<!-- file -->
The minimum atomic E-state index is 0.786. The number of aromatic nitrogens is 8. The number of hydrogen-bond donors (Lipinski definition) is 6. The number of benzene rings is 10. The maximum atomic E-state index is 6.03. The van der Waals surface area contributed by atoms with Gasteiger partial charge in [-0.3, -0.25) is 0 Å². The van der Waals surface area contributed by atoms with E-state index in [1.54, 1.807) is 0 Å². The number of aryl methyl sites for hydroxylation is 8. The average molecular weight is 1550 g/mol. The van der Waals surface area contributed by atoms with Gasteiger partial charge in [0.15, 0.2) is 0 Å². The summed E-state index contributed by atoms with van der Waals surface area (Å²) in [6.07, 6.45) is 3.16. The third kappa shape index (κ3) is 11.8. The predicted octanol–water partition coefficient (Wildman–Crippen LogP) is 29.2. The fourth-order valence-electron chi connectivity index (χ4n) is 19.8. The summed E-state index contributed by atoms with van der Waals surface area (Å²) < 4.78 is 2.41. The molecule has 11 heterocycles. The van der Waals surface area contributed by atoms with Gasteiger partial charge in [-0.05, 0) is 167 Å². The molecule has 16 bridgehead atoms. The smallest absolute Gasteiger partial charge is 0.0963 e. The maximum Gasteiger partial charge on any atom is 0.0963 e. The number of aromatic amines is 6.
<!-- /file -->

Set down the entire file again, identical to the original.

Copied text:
The minimum atomic E-state index is 0.786. The number of aromatic nitrogens is 8. The number of hydrogen-bond donors (Lipinski definition) is 6. The number of benzene rings is 10. The maximum atomic E-state index is 6.03. The van der Waals surface area contributed by atoms with Gasteiger partial charge in [-0.3, -0.25) is 0 Å². The van der Waals surface area contributed by atoms with E-state index in [1.54, 1.807) is 0 Å². The number of aryl methyl sites for hydroxylation is 8. The average molecular weight is 1550 g/mol. The van der Waals surface area contributed by atoms with Gasteiger partial charge in [0.15, 0.2) is 0 Å². The summed E-state index contributed by atoms with van der Waals surface area (Å²) in [6.07, 6.45) is 3.16. The third kappa shape index (κ3) is 11.8. The predicted octanol–water partition coefficient (Wildman–Crippen LogP) is 29.2. The fourth-order valence-electron chi connectivity index (χ4n) is 19.8. The summed E-state index contributed by atoms with van der Waals surface area (Å²) < 4.78 is 2.41. The molecule has 11 heterocycles. The van der Waals surface area contributed by atoms with Gasteiger partial charge in [-0.05, 0) is 167 Å². The molecule has 16 bridgehead atoms. The smallest absolute Gasteiger partial charge is 0.0963 e. The maximum Gasteiger partial charge on any atom is 0.0963 e. The number of aromatic amines is 6.